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Prevention Magazine Australia

DO THEY WORK? ESSENTIAL OILS

Research by a Hong Kong university found that inhaling essential oils and using them in massage reduced stress and anxiety. (PHOTOGRAPHY: iSTOCK)

Essential oils are having a major moment. They’re now found in everything from air fresheners to beauty products. Yet aromatherapy (using essential oils to heal the body and mind) isn’t new. It’s been around for centuries throughout Europe and Asia. Oils extracted from plants are popped into products that promise to improve sleep, calm anxiety, soothe digestive distress and promote good skin. But essential oils and some of the products they’re found in aren’t regulated by the Therapeutic Goods Administration (TGA), which makes knowing which to buy and how to safely use them confusing. That’s why we asked experts whether and how essential oils might be helpful.

OILS APPLIED TO SKIN

WHAT THEY ARE: Deodorants, shampoos, masks and facial mists with essential oils claim to fight odours and acne, rejuvenate hair and skin, and relieve pain.

WHAT WE KNOW: Tea tree oil is antimicrobial and has long been used to treat acne, rosacea and dandruff. Peppermint oil may help reduce pain due to its menthol content, and oils of eucalyptus and rosemary are believed to have anti-inflammatory properties that may ease pain and soothe eczema.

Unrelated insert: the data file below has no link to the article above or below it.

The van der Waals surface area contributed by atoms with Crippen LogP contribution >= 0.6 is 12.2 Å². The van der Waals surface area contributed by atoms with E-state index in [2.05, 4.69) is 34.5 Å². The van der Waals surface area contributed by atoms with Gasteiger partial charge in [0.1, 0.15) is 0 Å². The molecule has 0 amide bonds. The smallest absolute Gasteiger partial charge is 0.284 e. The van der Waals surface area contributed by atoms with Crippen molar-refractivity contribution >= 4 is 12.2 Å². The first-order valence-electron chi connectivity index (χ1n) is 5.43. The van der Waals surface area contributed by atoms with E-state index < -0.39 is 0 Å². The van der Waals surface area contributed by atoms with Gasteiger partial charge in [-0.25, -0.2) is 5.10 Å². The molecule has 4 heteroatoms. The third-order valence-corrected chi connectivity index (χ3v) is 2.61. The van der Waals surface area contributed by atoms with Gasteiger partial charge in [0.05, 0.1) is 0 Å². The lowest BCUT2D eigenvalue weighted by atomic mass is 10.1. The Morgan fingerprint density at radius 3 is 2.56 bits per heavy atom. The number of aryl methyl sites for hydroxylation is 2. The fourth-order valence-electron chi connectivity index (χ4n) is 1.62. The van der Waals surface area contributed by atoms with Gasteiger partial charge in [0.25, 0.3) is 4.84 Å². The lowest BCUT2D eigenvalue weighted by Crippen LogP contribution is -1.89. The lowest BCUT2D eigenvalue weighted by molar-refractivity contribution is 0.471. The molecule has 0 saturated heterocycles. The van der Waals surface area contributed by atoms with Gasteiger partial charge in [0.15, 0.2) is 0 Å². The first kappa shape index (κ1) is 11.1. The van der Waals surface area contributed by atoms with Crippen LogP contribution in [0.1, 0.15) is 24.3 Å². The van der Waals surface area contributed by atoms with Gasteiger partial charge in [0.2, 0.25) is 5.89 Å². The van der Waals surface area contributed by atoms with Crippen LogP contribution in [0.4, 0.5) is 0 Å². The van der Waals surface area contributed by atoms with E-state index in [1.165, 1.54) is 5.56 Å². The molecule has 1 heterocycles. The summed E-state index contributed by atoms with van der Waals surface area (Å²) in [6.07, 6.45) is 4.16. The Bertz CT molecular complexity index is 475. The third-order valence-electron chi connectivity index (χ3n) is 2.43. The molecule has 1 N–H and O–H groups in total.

SHOULD YOU TRY THEM? Sure, but they’re strong, so children, pregnant or nursing women should give them a miss, and mixing with a carrier oil is key. Avoid the sun if using citrus oils – they’re photosensitising, so they could cause burns.

INHALED OILS

WHAT THEY ARE: Proponents say breathing in essential oils from the bottle or a diffuser (a few drops of oil in water creates a fragrant vapour) elicits desirable feelings like relaxation and alertness via scent molecules that trigger brain regions related to emotion, heart rate, blood pressure and hormones.

WHAT WE KNOW: Research is promising. Hong Kong Polytechnic University found that inhaling oils and using them in massage alleviated stress and anxiety, and depression, while a meta-analysis in The Journal of Alternative and Complementary Medicine found that lavender and chamomile helped sleep.

SHOULD YOU TRY THEM? Yes, but the same exceptions apply as with oils applied to the skin. For therapy on the go, dilute a drop of essential oil in 17 drops of a carrier oil (such as jojoba or coconut oil) and dab it under your nose.

INGESTED OILS

WHAT THEY ARE: Consuming them is said to improve digestion and immunity and support overall metabolic function.

WHAT WE KNOW: Research is scarce. Some may burn the mouth or oesophagus; too much can be toxic.

SHOULD YOU TRY THEM? No. “I don’t recommend it,” says integrative medicine specialist Dr Yufang Lin, except under the care of a trained herbalist or doctor.

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